kasia's description of a day in the life of a programmer was fairly accurate, if not a little overly optimistic. I mean c'mon, one whole bug?! Usually that is the fruit of many days labor. Especially when dealing with code that was contributed from many different authors.

When I am feeling especially stressed about lack of productivity, I like to read things like The Tyranny of Email and pretend that somehow I will be able to incorporate those suggestions into my routine. And on occasion I was able to enact some policies suggested in that article. Of course the inevitable result was a catastrophe that I got stuck fixing for a large amount of time because I was ignoring email.

Here is a scenario: As the smart programmer is not able to rein in a poor idea being circulated immediately, because the other powers that be are having a near real time discussion over email and choose to enact said poor idea without the mandatory idea cool off period. The result will be that the customers expectations are already set in such a wrong-headed manner because of course a bad idea can't just live inside your company it must immediately be communicated to any and all customers, who will undoubtedly agree with and begin to demand that it be implemented.

Of course the only true way to untangle this mess is to kill the people that started it, and anyone who is propogating the myth that this dumb idea is any good. Sort of an idiot genocide. But life, often, seems to be about compromise. Short of killing everyone in a two mile radius, you will probably need to put your creative solution hat on (caution: this may involve consuming alcohol) and find a way to provide the eventual end result of the requested feature, in a less evil way. Which of course will simply be added to your queue of very, very, very urgent things that need to be done.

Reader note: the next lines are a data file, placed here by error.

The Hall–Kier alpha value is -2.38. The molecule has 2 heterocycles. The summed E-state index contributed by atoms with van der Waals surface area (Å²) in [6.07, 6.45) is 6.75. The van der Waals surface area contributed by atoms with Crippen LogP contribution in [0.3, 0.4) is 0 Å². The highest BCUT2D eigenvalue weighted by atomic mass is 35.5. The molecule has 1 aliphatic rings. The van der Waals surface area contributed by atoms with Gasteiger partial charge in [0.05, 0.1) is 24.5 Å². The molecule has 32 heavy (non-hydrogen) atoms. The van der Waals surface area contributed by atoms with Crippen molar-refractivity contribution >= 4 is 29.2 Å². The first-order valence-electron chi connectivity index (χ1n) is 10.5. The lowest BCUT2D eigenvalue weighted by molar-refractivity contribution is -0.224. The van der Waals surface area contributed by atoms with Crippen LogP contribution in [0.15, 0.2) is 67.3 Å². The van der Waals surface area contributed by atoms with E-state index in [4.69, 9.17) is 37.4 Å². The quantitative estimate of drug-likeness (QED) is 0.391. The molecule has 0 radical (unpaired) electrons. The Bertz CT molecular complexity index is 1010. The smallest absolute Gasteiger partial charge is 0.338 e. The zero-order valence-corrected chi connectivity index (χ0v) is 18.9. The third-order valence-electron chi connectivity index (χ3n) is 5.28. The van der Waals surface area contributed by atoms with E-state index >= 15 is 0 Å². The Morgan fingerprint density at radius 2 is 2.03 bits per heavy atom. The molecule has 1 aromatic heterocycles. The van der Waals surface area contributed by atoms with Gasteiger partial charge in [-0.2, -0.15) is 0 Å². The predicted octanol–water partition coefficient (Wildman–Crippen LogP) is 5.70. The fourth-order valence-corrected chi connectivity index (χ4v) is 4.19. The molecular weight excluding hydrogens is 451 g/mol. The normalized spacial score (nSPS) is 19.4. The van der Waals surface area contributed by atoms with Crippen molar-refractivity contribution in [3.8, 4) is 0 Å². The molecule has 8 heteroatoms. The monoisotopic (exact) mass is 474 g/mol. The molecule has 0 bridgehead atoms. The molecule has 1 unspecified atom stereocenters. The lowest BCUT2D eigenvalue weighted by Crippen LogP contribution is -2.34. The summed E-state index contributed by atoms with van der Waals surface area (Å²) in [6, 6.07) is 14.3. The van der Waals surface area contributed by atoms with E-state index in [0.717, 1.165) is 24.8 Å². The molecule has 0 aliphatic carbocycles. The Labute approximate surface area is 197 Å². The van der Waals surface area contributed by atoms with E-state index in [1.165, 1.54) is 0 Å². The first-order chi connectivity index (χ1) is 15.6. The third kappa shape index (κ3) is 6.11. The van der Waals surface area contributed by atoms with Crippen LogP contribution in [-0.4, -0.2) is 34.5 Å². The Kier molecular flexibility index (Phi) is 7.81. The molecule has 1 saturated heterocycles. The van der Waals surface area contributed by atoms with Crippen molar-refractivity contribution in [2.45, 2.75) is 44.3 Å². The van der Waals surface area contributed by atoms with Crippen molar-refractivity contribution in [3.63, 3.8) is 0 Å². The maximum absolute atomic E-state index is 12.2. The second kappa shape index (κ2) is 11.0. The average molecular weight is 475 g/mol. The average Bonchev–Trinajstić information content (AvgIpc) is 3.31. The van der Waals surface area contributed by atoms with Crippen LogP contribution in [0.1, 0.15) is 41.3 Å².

Now you have these options:

  1. suck it up, and fulfill the new requirement.
  2. The ever popular, ignore it and hope it dies of it's own poisons
  3. The customer (much like a small child) may have a propensity for distraction, and you can simply pop the adult equivalent of "Finding Nemo" into the proverbial DVD player.
  4. Go back in time, check your email, and launch a preemptive strike to avoid this horrible alternate timeline where Biff Tannen becomes rich and marries your mother.

The lesson in this discussion is that if you redefine your theory of productivity to value the stamping out of bad ideas over the actual producing of goods, in this case bug free software. Then you can happily go through your day reading email, calling people stupid, and using your rapier-like logic to destroy all the bad ideas. You can then leave at 4 PM feeling very accomplished. This will put you right on the fast track to upper management. And leave you plenty of free time for practicing martial arts, in case you miss an email and need to proceed with the idiot extinction plan.

AuthorKevin McAllister